How to Get Along With a Bratty Stepdaughter

By Ashley Miller
Changing your outlook may help you see your bratty stepdaughter in a different light.
Changing your outlook may help you see your bratty stepdaughter in a different light.

Getting along with a bratty stepdaughter isn't easy. Blended families often present a host of difficulties that can stem from issues like resentment, anger and fear. There's an inevitable period of adjustment that blended families need to undergo before they can successfully learn to live together, and even then, the situation might not be ideal. The first step might be to re-frame the way you see your stepdaughter and stop defining her as "bratty." While it's not easy, trying to see the world through her eyes might help you relate to her on a different -- and hopefully improved -- level.

Lay down basic family ground rules. Whether you've inherited multiple stepchildren or you're just dealing with your stepdaughter, it's important to establish rules for what constitutes acceptable behavior, says social worker James Lehman in an article for Empowering Parents. Sit down with your spouse and your stepdaughter during a calm moment and explain that you won't tolerate disrespectful behavior. She doesn't have to like you, but she does need to respect you.

Change your expectations for your relationship with your stepdaughter. Perhaps you came into the situation expecting that you'd all get along like one big happy family -- but it's important to realize that your stepdaughter might have had completely different expectations. She might not have wanted to be involved in the situation from the get-go. You might need to give a lot of love and affection that won't be returned immediately, advises Gina Kemp, M.A., et al., writing for Help Guide.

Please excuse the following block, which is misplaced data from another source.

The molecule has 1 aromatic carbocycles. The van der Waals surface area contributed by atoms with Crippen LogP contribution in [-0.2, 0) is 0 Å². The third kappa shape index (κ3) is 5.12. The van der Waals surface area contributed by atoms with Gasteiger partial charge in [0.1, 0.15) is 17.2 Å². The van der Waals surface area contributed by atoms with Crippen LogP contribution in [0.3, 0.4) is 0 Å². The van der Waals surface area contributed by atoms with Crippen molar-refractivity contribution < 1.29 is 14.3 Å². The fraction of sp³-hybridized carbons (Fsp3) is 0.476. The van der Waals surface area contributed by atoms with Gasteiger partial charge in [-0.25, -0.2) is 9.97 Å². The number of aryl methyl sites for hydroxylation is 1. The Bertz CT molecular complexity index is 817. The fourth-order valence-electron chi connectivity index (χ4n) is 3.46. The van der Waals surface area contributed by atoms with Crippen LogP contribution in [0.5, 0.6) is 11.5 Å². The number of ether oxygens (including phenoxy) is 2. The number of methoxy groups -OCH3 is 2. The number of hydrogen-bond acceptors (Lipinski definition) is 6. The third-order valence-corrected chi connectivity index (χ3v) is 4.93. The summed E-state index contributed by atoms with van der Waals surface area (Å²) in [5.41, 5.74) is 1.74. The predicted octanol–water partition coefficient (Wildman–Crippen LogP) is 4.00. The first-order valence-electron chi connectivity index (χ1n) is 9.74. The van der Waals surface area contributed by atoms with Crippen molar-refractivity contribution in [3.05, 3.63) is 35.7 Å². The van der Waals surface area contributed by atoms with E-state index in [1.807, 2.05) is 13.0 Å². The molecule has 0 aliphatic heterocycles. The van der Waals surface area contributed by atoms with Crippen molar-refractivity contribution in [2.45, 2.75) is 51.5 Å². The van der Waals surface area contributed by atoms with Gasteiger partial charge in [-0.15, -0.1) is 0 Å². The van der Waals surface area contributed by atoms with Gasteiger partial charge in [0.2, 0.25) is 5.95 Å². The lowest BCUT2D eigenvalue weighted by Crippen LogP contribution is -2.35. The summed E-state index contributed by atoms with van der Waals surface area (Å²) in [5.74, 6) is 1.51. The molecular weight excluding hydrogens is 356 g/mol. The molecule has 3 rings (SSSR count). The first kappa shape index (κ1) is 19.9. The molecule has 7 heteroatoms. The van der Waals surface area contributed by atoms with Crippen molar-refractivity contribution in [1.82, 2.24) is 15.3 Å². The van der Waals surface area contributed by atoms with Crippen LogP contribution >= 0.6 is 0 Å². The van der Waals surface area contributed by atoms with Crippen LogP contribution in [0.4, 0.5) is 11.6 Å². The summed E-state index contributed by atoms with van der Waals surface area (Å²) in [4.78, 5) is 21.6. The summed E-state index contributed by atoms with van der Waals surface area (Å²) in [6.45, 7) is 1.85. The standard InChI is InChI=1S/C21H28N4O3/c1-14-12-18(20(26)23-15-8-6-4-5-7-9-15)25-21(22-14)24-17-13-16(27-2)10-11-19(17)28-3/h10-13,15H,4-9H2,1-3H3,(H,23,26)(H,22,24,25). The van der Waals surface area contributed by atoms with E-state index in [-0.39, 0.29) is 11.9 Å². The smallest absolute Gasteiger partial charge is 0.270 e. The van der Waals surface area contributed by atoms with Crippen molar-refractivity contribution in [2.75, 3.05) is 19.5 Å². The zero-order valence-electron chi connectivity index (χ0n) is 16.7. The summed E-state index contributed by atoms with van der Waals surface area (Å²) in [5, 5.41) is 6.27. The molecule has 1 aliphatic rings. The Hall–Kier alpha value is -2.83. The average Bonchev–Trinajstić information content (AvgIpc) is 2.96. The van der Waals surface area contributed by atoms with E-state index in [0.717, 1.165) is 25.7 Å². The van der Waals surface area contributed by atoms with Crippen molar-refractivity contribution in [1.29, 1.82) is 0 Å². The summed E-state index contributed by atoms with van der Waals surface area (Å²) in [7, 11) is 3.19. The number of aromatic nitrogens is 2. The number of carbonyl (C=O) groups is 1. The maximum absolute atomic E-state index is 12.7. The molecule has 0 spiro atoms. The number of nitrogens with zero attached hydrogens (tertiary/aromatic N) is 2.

Set aside alone time to get to know your stepdaughter. She might not respond and in all likelihood, she'll push you away, especially in the beginning phases of your relationship. But showing her that you're invested in your relationship, despite how she might act, might help her let down her guard and become more accepting of you. Allow adequate time for bonds to form, suggests Stephen F. Duncan, professor at the School of Family Life at Brigham Young University.

Invite a sense of humor into your relationship with your bratty stepdaughter. Share a joke or a funny story at an appropriate moment. Humor can help diffuse tense situations and help your stepdaughter see you as a human being instead of as a wicked stepparent.

Stick to verbal compliments and praise, and avoid physical contact with your stepdaughter unless she invites it first. Both boys and girls report that they prefer verbal over physical affection from stepparents, according to the American Psychological Association. Almost all girls enjoy hearing compliments, even if they pretend they don't -- just make sure you are sincere. Offer a compliment on her appearance, praise her for a job well done in school or express gratitude when she offers to help with household chores.

About the Author

Ashley Miller is a licensed social worker, psychotherapist, certified Reiki practitioner, yoga enthusiast and aromatherapist. She has also worked as an employee assistance program counselor and a substance-abuse professional. Miller holds a Master of Social Work and has extensive training in mental health diagnosis, as well as child and adolescent psychotherapy. She also has a bachelor's degree in music.